IOS NEPTUNE System Launch Vehicles
Explore Low Earth Orbit
Interorbital Systems (IOS) is developing a new generation of modular, low-cost, rapid-response, manned and unmanned orbital launch vehicles. NEPTUNE System Launch Vehicles are designed for minimum cost and maximum reliability. The launch vehicles do not incorporate unnecessary, expensive, complex, failure-prone, and performance-limiting systems such as wings and turbopumps. Since the modular NEPTUNE System Launch Vehicles are designed to be deployed from a private island launch site or from the open ocean, launch costs have been radically reduced, and launch scheduling is based on customer demand (not on placement in a spaceport's launch rotation). The IOS modular rocket system is an evolved version of a similar system under development by OTRAG in the 1970's. Lutz Kayser, the former head of the OTRAG team, is an important consultant on the IOS project.
Each member of the modular NEPTUNE System Launch Vehicle family is assembled from multiple Common Propulsion Modules (CPMs). Payload capacity can be varied by increasing or decreasing the number of CPMs and varying the burn times of each CPM in the array.
Modular Rocket Systems
Common Propulsion Module
Each standard Common Propulsion Module is composed of two propellant tanks, a single throttleable, ablatively-cooled, gimballed rocket engine, a valve unit, an optional roll system, and a controller. Depending on the configuration, the modules can operate in either blowdown or pressurant tank-fed modes. The capacity of the propellant tanks is regulated by varying their lengths. Construction costs are kept low by building the primary rocket components in-house, using off-the-shelf secondary components, and applying efficient assembly-line/mass-production methodology.
Liquid Rocket Engines and Propellants
A single, throttleable liquid rocket engine powers each CPM. Thrusts varies between 7,500 and 15,000 pounds. Storable, high-density white fuming nitric acid (WFNA) and turpentine are the CPMs primary propellants. These low-cost, storable, environmentally-friendly propellants provide reliable and efficient hypergolic ignition. The main rocket engine is gimbaled to provide pitch and yaw control. On-off cold-gas thrusters provide roll control for a stand-alone CPM.
Neptune Modular Configurations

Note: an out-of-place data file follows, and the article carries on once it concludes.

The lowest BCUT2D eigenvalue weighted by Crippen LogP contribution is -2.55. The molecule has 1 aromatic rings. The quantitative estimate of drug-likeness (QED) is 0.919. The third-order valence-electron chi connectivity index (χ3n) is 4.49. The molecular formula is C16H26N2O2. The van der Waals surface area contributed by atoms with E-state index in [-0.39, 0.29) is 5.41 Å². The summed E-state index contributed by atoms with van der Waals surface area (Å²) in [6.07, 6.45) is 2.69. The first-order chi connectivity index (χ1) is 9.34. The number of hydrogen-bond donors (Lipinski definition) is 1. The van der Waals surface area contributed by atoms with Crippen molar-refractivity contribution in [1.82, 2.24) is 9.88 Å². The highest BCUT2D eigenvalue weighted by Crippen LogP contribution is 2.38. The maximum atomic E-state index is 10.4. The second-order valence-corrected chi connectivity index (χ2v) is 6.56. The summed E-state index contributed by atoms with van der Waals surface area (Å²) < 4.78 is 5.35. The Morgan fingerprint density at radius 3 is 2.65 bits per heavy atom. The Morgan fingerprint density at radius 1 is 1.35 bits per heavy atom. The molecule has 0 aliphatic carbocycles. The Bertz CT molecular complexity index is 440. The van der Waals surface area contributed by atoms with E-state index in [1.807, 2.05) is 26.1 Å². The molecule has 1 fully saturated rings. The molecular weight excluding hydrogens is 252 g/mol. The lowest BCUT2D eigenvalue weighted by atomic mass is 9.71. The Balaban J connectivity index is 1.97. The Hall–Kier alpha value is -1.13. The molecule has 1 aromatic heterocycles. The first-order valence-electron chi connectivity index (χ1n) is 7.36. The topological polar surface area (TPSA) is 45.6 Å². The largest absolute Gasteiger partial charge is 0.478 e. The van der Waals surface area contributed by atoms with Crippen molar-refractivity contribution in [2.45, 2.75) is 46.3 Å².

The CPMs can be arranged in any number of configurations. A few examples are listed below.
-- N1: The N1 is a three-stage launch vehicle assembled from a single CPM two hypergolic liquid common upper stages. It has a maximum payload capacity of 4.5-kg to a polar, circular orbit of 310-km and 3-kg to 550-km. It will be the worlds smallest and lowest-cost orbital launch vehicle.
-- N3: The N3 is a three- or four-stage launch vehicle assembled from 3 CPMs with solid kick-motors providing upper stage propulsion. It has a maximum payload capacity of 18-kg to a polar, circular orbit of 310-km. The N3 will be used to launch a single small sat or a series of CubeSat and TubeSat payloads with up to 10 nano satellites per launch.
-- N5: The N5 is a three- or four-stage launch vehicle assembled from 5 CPMs with solid kick-motors providing upper stage propulsion. It has a maximum payload capacity of 30- to 40-kg to a polar, circular orbit of 310-km. The N5 will be used to launch a single small sat or a series of CubeSat and TubeSat payloads with up to 24 nano satellites per launch.
-- N8 LUNA : The N8 is a four-stage launch vehicle assembled from 8 long CPMs. It has a maximum payload capacity of 500-kg to a polar, circular orbit of 310-km and 25-kg to the surface of the Moon. The N8 LUNA will be used to launch a team SYNERGY MOON Google Lunar X PRIZE payload to the Moon.
A single CPM is a high-performance suborbital rocket, the SR 145, capable of launching a 145-kg payload to an altitude of 310-km. Payload space is available. Test your ion engine or comms above the Karman Line!
Solid Rocket Motors and Propellants
Interorbital is completing the development of its Minerva solid rocket motor. Single or multiple Minerva solid rocket motors will provide propulsion for optional kick stages. The Minerva solid-rocket motor propellant is a mix of Ammonium Perchlorate, HTPB, and aluminum plus various proprietary catalysts and other secondary components. Each Minerva solid motor has 26-lbs of propellant and produces 500 pounds of thrust.